Woolworths advertised that they would top up their stock in the evening of Wednesday after early shutdown and asked the disabled and elderly to shop in the priority hours 7-8 am, next morning.
When I follow the Woolworths promise to shop in Woolworths Hurstville at 7:20am today, I find all critical supplies are exhausted
No toilet paper, fresh meat, egg, flour, rice, noodle, pasta, canned soup, nor dried/ chilled vegetable is available!
The elderly shopping hour of Woolworths has nothing on the shelf and it is very disappointing that no supply from Woolworths 7-8am is available to buy.
Then I find Woolworths starts to replenish the shelf after 8am, opened to the general public, instead of last evening.
The elderly cannot compete with the young and energetic to have any purchase.
It seems the promised stock of Woolworths for the elderly is untrue and it is really hurting.
Perhaps Fair Trade NSW could follow up any irresponsible shopping advertisement.
Paul Lo, Penshurst
I wouldn't like to be near these panic merchants if my town was being bombed or I was on a leaky boat in the middle of the ocean.
Gary Frances, Bexley
Handling coronavirus fears
In the outbreak of the coronavirus, I have taken matters into my own hands.
Knowing the virus can be spread through touch, I have placed a sign in the front entry of my shop asking valued customers to disinfect their hands before entering.
Our store is full of textures and beautiful products and customers like to feel the linen and try on jewellery and clothes.
I thought that if we can at least do our bit for our customers by offering them a hygiene environment to shop, then we are doing something to help stem the outbreak also.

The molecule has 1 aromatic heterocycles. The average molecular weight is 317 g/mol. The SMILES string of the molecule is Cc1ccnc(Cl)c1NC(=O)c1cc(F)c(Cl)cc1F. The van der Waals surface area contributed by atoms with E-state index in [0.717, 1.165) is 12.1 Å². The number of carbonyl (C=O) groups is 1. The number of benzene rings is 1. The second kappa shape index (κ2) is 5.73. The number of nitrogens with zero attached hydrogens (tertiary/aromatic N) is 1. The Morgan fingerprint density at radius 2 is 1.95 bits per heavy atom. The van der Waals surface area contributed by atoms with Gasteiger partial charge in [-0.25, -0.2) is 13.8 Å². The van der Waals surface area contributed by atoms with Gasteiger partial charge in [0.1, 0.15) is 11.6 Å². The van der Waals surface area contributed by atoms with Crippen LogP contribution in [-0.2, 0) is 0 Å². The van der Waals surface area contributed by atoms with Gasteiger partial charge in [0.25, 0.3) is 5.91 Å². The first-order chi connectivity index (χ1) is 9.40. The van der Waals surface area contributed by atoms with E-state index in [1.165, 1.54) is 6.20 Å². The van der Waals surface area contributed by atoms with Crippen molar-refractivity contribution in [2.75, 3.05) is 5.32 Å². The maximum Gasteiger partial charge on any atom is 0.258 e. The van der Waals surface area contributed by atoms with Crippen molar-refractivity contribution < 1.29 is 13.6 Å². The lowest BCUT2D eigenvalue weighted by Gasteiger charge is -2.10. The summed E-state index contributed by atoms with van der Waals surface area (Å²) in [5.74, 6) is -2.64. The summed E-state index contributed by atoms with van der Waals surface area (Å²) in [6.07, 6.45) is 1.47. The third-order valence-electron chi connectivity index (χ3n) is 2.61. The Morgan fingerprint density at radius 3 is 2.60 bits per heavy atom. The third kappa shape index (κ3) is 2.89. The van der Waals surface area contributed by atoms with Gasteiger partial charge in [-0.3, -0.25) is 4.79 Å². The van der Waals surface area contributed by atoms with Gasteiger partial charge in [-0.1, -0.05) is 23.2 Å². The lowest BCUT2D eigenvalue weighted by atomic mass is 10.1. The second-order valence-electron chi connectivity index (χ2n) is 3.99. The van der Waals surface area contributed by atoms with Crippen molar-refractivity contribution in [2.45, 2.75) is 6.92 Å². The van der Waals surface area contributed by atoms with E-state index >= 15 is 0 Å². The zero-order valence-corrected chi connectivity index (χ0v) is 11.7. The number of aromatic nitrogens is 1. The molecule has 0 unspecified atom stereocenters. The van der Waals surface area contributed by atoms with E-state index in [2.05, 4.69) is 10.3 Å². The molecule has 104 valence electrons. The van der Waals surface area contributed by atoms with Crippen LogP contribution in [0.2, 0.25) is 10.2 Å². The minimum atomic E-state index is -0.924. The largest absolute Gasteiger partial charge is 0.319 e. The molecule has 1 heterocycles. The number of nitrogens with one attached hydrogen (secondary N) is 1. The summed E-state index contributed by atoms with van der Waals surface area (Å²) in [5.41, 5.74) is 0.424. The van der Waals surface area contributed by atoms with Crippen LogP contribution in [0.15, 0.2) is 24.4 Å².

I don't know why more shops haven't done this.
Kathie Argyros, Ramsgate
Common sense is not that common
Didn't know so many fruitcakes (aka: doomsday preppers) lived in the elitist Shire.
Normal people cannot now do a normal shop. Shame on you.
I suppose you didn't donate to the bushfire cause, either.
It seems common sense is not that common.
K Baker, Engadine
Slow progress on ban
If we are like a lot of other people, they will have an ever increasing stockpile of heavy plastic bags. With the lightweight bags, we use them multiple times as they are so handy (pack the lunch for work, pick up the dog poo, use as a rubbish bag, etc). We don't do big planned shops for a month at a time like some people, but rather, lots of little ad-hoc purchases if and when we are in the mood. So we end up buying new heavy bags nearly every time we shop because we can never get into the habit of taking them with us.
The solution to the pollution issue, is clearly biodegradable/compostable light-weight bags. The government needs to force this, as shops will never move across to them otherwise.
Jason Firmstone, Como
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